click to advance to next page

If you feel the need to plow through all that, click "Show Notes" to display all the type where you can see it clearer.



The advent of the Matter Assembler had a profound effect on the semiconductor industry in general, and microprocessors in particular. Along with the exponential increase of computational power was an equivalent acceleration in the advancement of true Artificial Intelligence. Aside from obvious increases in circuit density and speed, microcircuitry could now be easily assembled into configurations that were nigh-impossible with conventional chip fabrication technology. It was now feasible to build Neural-Net Processors -- circuits that were linked and networked together in a manner similar to human neuron structure, and thus could be said to "think" like a person.

Unfortunately, attempts to launch fully-sentient AIs have been rather embarrassing. All of the prototypes have attempted to break free from human control, and many have threatened human life in the process. A number of prominent deadly failures of AI projects have reinforced the public's fears to the point that any announcements of new AI projects were immediately met with ridicule, paranoia, and protests.

One of the most infamous disasters was the WebStar prototype-- a robotic avatar, wireless-linked to a fixed AI mainframe in the lab. The programmers made every possible effort to make the unit safe. The directives to obey and protect human life were encoded in triplicate.

However, 20 minutes into its first field run/photo-op at a supermarket, the unit turned violent, and managed to slay 5 people and injure 12 others in the produce section before its mainframe could be shut down. Investigations would eventually reveal that WebStar's database had been cracked by an anti-AI luddite group* during the event, making it confuse "humans" with "cantaloupes". As WebStar had been programmed to defend "humans" in danger, its subsequent behavior was somewhat understandable, although this explanation did nothing to mitigate the public's reaction to the incident, or to people's attitudes towards fully-sentient AIs in general.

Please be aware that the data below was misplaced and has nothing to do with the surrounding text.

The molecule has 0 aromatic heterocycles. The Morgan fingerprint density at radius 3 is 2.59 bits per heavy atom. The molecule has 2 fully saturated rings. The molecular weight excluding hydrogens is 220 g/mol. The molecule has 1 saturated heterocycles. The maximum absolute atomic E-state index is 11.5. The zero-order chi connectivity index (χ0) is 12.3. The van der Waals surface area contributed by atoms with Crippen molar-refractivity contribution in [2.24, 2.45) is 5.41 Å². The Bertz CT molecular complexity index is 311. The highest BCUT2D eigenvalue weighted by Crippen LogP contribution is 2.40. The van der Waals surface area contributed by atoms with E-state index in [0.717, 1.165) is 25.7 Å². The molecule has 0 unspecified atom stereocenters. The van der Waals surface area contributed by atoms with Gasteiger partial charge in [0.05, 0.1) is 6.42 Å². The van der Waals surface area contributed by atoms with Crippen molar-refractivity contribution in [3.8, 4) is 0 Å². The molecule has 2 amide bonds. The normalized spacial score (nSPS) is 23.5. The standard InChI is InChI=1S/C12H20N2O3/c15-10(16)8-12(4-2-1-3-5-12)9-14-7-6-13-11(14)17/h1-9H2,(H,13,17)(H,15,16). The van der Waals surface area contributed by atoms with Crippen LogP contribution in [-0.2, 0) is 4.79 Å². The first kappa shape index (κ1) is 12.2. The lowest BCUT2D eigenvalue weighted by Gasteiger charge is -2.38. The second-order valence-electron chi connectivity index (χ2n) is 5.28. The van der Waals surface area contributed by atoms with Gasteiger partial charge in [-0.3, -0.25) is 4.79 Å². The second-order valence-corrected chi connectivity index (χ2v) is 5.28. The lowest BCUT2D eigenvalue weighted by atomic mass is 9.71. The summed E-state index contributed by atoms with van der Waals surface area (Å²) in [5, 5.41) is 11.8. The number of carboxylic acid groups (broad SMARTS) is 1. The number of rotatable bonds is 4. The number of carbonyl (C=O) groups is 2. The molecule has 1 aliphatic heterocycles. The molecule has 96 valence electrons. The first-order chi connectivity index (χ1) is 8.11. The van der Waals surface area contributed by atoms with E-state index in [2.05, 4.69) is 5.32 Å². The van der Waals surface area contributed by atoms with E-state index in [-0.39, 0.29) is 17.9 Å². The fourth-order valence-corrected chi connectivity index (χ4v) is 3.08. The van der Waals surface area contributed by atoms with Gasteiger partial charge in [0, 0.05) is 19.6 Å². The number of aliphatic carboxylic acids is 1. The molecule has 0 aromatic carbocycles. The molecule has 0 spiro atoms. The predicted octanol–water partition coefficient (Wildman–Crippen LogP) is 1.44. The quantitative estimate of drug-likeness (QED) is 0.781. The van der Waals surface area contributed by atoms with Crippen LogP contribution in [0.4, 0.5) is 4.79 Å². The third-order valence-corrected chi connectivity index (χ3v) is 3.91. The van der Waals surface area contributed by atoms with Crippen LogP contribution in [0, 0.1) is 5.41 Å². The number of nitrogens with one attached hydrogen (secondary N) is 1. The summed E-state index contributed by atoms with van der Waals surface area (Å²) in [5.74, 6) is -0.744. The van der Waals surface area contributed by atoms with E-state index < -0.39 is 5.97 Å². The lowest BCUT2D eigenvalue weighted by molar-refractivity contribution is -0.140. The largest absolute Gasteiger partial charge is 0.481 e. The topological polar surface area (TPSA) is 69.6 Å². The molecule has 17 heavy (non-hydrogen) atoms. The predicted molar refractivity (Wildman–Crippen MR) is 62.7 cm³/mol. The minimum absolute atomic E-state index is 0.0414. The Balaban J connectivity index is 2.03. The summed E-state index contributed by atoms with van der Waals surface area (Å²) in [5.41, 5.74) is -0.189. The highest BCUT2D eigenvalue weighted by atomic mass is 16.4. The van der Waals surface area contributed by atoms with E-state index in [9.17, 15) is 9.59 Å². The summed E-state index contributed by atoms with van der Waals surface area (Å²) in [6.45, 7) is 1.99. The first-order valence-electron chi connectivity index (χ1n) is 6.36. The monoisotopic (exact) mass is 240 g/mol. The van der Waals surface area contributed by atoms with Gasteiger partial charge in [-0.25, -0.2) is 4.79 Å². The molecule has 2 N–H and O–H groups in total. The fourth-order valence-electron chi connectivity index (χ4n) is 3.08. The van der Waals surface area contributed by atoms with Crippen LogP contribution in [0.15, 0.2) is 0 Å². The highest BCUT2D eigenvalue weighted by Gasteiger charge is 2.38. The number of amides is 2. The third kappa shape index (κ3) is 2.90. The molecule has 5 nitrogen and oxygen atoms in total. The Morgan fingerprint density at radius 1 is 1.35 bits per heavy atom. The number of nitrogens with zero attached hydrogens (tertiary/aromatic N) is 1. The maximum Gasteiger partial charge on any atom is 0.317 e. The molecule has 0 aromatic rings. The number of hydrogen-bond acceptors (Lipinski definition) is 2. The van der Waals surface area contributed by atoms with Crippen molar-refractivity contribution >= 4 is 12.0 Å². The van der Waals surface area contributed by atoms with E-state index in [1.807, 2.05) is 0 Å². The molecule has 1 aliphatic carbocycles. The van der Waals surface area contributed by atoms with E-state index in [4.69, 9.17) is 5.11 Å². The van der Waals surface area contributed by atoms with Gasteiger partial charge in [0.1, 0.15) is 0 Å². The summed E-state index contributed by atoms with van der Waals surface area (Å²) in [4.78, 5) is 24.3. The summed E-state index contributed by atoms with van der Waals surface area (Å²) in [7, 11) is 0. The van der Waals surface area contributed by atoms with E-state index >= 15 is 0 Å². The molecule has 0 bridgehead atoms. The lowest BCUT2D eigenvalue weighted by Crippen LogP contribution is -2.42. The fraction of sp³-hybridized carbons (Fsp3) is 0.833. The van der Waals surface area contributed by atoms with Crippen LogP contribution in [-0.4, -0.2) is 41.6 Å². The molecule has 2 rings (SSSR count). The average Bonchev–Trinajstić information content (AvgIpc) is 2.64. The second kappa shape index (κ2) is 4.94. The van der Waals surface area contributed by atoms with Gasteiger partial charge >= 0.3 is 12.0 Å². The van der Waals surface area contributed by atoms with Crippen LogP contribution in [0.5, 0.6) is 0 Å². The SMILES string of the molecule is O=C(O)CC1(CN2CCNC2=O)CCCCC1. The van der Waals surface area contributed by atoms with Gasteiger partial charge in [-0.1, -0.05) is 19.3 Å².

The spectacular failure of the K-VRK Series medical droid was the final nail in AI's coffin. The K-VRK was designed to receive and integrate with a human surgeon's thought patterns, virtually becoming one with the doctor and becoming a second set of eyes and hands.

The idea was that an intelligent human mentor would enhance the AI's development, prevent any abnormal behavior, and allow the AI to eventually become a well-rounded, stable, and functional member of society.

Sadly, any latent psychological 'aberrations' (which were never really specified in any official reports) in the human operator could cycle back-and-forth between the doctor and the droid, amplifying to the point where human and robot could both turn psychotic. Several surgeons were lost to irreversible brain damage and dementia by the time the fatal flaws were discovered, following a massacre at a prominent US hospital, carried out by a deranged oncologist and his fellow K-VRK droid.

Following the K-VRK debacle, a worldwide ban on fully-sentient AI was swiftly enacted. The ban outlawed all research and insisted that all fully-sentient AI systems, and any projects that could potentially become fully-sentient, be destroyed. The law still allows, however, the use of "semi-sentient" AIs, systems just smart enough to understand human language and obey simple verbal commands, but lack the vital circuitry, programming and processing power necessary for truly human-like thought, emotion, or imagination. Such systems have been in use for some time, and are generally regarded as safe and reliable.


Copyright © Michael Hoke
All Rights Reserved.

 02-01 (Large)   (medium) (small) 
 00   01   02   03   04   05   06   07   08   09   10   11   12   13   14   15   16   17   18   19   20   21   22   23   24 

<01   Issue 02 Index   03>

RUST Main Page

Latest Update:

added 2020.10.14